In what could be the culmination of a years-long push to reform the Senate's filibuster rules, Majority Leader Harry Reid, D-Nev., is poised to announce as early as this week whether he has struck a deal with Minority Leader Mitch McConnell, R-Ky., to alter the parliamentary procedure or if he plans to adopt the rule change with only Democratic support.
In question is whether the notoriously change-resistant Senate can reform a rule critics charge has made the chamber nearly unworkable, but defenders say protects the rights of the minority party. For supporters, it might also be the best chance of approval for an effort once regarded as a long shot.
Although a timeline is unclear, the move could happen fast. A spokesman for Reid said Monday that the reform package could be unveiled as soon as within "the next 24 hours."
"Senator Reid will want to discuss this with his caucus before we would have any announcement," Reid spokesman Adam Jentleson said.
For now, it remains uncertain how Reid plans to proceed. He has continued negotiating with McConnell in hopes of reaching a consensus with Republican senators about filibuster changes, one that would avoid acrimony on the Senate floor. But members of Reid's Democratic caucus — led by Sens. Jeff Merkley, D-Ore., and Tom Udall, D-N.M. — and their liberal allies have pushed him to adopt an aggressive set of changes with the support of only 51 members.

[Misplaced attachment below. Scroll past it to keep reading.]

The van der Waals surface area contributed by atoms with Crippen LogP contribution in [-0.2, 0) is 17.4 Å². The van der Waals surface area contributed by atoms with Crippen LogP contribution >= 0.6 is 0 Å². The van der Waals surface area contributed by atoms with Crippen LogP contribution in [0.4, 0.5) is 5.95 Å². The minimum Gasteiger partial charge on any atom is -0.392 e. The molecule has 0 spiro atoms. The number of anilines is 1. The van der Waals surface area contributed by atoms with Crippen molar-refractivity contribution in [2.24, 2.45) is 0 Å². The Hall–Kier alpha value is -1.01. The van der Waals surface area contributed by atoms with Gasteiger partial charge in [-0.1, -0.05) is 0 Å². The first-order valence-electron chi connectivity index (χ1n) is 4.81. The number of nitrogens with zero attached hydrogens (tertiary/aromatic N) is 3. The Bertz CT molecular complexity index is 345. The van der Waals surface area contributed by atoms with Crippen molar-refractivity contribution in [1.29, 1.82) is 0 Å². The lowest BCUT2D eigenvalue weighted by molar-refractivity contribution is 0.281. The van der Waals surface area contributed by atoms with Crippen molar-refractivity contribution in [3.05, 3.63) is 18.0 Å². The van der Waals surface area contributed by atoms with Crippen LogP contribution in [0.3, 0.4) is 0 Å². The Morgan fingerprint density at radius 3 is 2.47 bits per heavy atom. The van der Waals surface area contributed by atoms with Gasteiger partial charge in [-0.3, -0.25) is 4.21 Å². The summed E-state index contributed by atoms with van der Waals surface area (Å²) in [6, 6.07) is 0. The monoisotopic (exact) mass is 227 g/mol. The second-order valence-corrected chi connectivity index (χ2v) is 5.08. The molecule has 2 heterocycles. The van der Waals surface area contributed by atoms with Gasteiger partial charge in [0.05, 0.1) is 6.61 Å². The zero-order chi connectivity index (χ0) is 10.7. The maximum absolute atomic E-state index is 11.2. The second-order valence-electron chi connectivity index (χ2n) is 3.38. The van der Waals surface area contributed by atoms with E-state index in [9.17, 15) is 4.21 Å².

That possibility, dubbed the "nuclear option" when Republicans considered changing filibuster rules in 2005, has engendered controversy among some senators — even some Democrats who fear a similar tactic could be used when Republicans reclaim the majority. Typically, rule changes require a two-thirds majority vote, but supporters have said that only a simple majority vote is required because it would come on the first day of legislative action for the chamber.
In early January, Reid extended the Senate's first legislative day until Jan. 22. The maneuver gave him a chance to prolong negotiations with McConnell, and it's one he could use again in the coming days.
Democrats like Merkley and Udall have pushed Reid to include major reforms, such as requiring filibustering senators to literally talk the entire time. Other more moderate measures could include streamlining executive and judicial nominations and eliminating some, but not all, opportunities to filibuster to quicken the legislative process.
This article is from the archive of our partner National Journal.
We want to hear what you think about this article. Submit a letter to the editor or write to email@example.com.